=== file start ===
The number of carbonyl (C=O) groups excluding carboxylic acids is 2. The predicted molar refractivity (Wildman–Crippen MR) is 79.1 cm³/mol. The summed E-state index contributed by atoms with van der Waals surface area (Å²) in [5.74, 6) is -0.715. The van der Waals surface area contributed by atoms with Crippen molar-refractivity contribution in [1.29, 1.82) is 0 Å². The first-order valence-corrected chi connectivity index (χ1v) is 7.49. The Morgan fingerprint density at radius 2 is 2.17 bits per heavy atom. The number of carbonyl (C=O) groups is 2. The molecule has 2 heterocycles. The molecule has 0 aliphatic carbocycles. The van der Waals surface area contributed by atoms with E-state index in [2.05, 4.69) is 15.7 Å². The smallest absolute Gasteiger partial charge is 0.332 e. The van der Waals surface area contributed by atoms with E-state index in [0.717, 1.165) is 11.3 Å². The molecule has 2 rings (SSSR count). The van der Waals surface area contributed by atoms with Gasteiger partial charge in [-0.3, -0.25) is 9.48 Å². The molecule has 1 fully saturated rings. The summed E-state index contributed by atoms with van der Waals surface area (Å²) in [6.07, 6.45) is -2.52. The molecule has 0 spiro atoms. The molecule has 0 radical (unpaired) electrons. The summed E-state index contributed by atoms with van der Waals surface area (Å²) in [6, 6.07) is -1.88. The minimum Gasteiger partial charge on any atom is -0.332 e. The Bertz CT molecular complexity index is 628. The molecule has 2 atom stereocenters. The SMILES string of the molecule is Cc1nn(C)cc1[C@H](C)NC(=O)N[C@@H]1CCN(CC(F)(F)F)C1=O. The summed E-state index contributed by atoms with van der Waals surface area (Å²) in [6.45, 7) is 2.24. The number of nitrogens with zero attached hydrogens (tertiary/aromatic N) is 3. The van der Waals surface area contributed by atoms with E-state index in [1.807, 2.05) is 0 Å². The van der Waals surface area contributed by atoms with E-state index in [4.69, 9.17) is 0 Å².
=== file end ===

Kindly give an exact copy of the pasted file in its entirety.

The number of carbonyl (C=O) groups excluding carboxylic acids is 2. The predicted molar refractivity (Wildman–Crippen MR) is 79.1 cm³/mol. The summed E-state index contributed by atoms with van der Waals surface area (Å²) in [5.74, 6) is -0.715. The van der Waals surface area contributed by atoms with Crippen molar-refractivity contribution in [1.29, 1.82) is 0 Å². The first-order valence-corrected chi connectivity index (χ1v) is 7.49. The Morgan fingerprint density at radius 2 is 2.17 bits per heavy atom. The number of carbonyl (C=O) groups is 2. The molecule has 2 heterocycles. The molecule has 0 aliphatic carbocycles. The van der Waals surface area contributed by atoms with E-state index in [2.05, 4.69) is 15.7 Å². The smallest absolute Gasteiger partial charge is 0.332 e. The van der Waals surface area contributed by atoms with E-state index in [0.717, 1.165) is 11.3 Å². The molecule has 2 rings (SSSR count). The van der Waals surface area contributed by atoms with Gasteiger partial charge in [-0.3, -0.25) is 9.48 Å². The molecule has 1 fully saturated rings. The summed E-state index contributed by atoms with van der Waals surface area (Å²) in [6.07, 6.45) is -2.52. The molecule has 0 spiro atoms. The molecule has 0 radical (unpaired) electrons. The summed E-state index contributed by atoms with van der Waals surface area (Å²) in [6, 6.07) is -1.88. The minimum Gasteiger partial charge on any atom is -0.332 e. The Bertz CT molecular complexity index is 628. The molecule has 2 atom stereocenters. The SMILES string of the molecule is Cc1nn(C)cc1[C@H](C)NC(=O)N[C@@H]1CCN(CC(F)(F)F)C1=O. The summed E-state index contributed by atoms with van der Waals surface area (Å²) in [6.45, 7) is 2.24. The number of nitrogens with zero attached hydrogens (tertiary/aromatic N) is 3. The van der Waals surface area contributed by atoms with E-state index in [1.807, 2.05) is 0 Å². The van der Waals surface area contributed by atoms with E-state index in [4.69, 9.17) is 0 Å².